CHAMPAIGN – Illinois was surprised to learn it was charged with a major violation by the NCAA. So was the school booster the NCAA accused of helping former Illini tailback Marcus Mason.
The NCAA announced its findings Thursday, handing the school a year of probation with no sanctions. The probation does not affect other Illinois sports or cost the football team scholarships or bowl eligibility.
The NCAA case said a booster gave a student-athlete free lodging, paid him for work that was not performed and allowed him unauthorized use of a vehicle. The NCAA valued the extra benefits at $2,348 during a nine-month period.
Champaign businessman Brian Griffin, the accused booster, told The News-Gazette he didn't think his involvement with Mason constituted a major violation.
"Everything that happened was totally inadvertent," Griffin said. "The University of Illinois had nothing to do with any of this.
"I think this has been totally mishandled by the NCAA. I thought it was totally well handled by Ron Guenther."
What does Griffin think about the probation handed to Illinois?
"I apologize to the university," Griffin said. "I feel sorry for them. I don't think it's right.
"Whenever a university is penalized for something that I don't think they deserved, I absolutely feel horrible."
Griffin is an alumnus of Georgetown (Md.) Prep, the same high school Mason attended. Griffin did not attend Illinois but was a major contributor to the Illinois athletic department. He was a member of the school's Loyalty Circle, which means at least a $10,000 donation annually.
"I was very excited about a kid from my high school coming to the University of Illinois," Griffin said. "I know many people at Georgetown Prep, and I thought the University of Illinois would be a great place for Marcus.
"If I was not a booster, and the NCAA told me this, there would have never been an issue."
Mason visited Illinois for the spring game in 2003, after he signed but before he started school. Griffin said Mason stayed at his house during the two-night visit.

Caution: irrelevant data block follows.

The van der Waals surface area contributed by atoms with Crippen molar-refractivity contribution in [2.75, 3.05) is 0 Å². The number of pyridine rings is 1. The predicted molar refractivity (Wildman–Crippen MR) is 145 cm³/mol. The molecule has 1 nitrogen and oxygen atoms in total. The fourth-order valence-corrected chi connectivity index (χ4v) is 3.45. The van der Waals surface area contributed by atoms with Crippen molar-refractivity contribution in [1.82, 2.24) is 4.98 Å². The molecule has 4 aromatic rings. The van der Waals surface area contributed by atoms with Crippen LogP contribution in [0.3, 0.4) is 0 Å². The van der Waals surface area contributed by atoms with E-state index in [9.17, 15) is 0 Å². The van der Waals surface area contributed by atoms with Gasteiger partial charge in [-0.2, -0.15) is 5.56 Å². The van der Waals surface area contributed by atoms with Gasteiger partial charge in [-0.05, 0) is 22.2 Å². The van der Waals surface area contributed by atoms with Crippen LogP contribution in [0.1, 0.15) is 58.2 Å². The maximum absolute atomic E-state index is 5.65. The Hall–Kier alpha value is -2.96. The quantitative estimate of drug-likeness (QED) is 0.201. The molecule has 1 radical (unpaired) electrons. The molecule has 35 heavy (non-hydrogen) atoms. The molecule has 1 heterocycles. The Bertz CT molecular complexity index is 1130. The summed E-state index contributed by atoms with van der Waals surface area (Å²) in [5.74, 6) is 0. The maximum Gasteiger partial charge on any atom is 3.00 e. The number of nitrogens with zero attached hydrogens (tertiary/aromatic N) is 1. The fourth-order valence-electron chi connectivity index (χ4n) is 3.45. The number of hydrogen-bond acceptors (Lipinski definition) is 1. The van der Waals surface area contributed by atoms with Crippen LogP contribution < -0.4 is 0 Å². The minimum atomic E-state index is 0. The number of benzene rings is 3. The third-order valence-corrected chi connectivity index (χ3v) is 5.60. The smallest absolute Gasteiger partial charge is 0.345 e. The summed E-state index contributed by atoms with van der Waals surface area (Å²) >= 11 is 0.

"There was nothing there, from the University of Illinois' perspective, that told him to stay at my house or that I thought I was wrong in doing that," Griffin said.
Mason went to work for Griffin's former company, Mahomet-based Roberson Transportation, on July 14, 2003. Mason was paid $15 an hour to research sales opportunities on the Internet. According to NCAA documents, Mason stopped working for Griffin on Aug. 1 but was paid for working through Aug. 8. That meant an extra $600 for Mason.
"I don't know the details of that," Griffin said. "He absolutely worked for us. He was doing marketing research on a daily basis. I did not supervise him, but he absolutely did work."
Mason was given the use of a 1996 Chevrolet Blazer to drive from Champaign to his job in Mahomet. The Blazer was owned by the company. The school valued the extra benefit at $179.26.
After leaving the company to start football practice on Aug. 1, Mason continued to use the Blazer until Jan. 19, 2004. The school valued the extra benefit at $1,402.92.
"We provided him with a vehicle to use to and from work because he didn't have one," Griffin said. "He was going to buy the vehicle. At that point, that's where everything goes haywire. He did not buy the vehicle.
"The university found out about it. I think they found out from Marcus that he had been using the car. They came to me. I told them I didn't know he was using the vehicle, which I did not."
Griffin first was questioned by the NCAA in early September 2004. He was interviewed again in February.
"I think this ruling is unfair on two levels," Griffin said. "One, I had a pre-existing relationship with Marcus through my high school, which should have neutralized this whole thing. No. 2, the University of Illinois took a real hard position with me. They were very aggressive. I didn't like it at the time, but I respect it."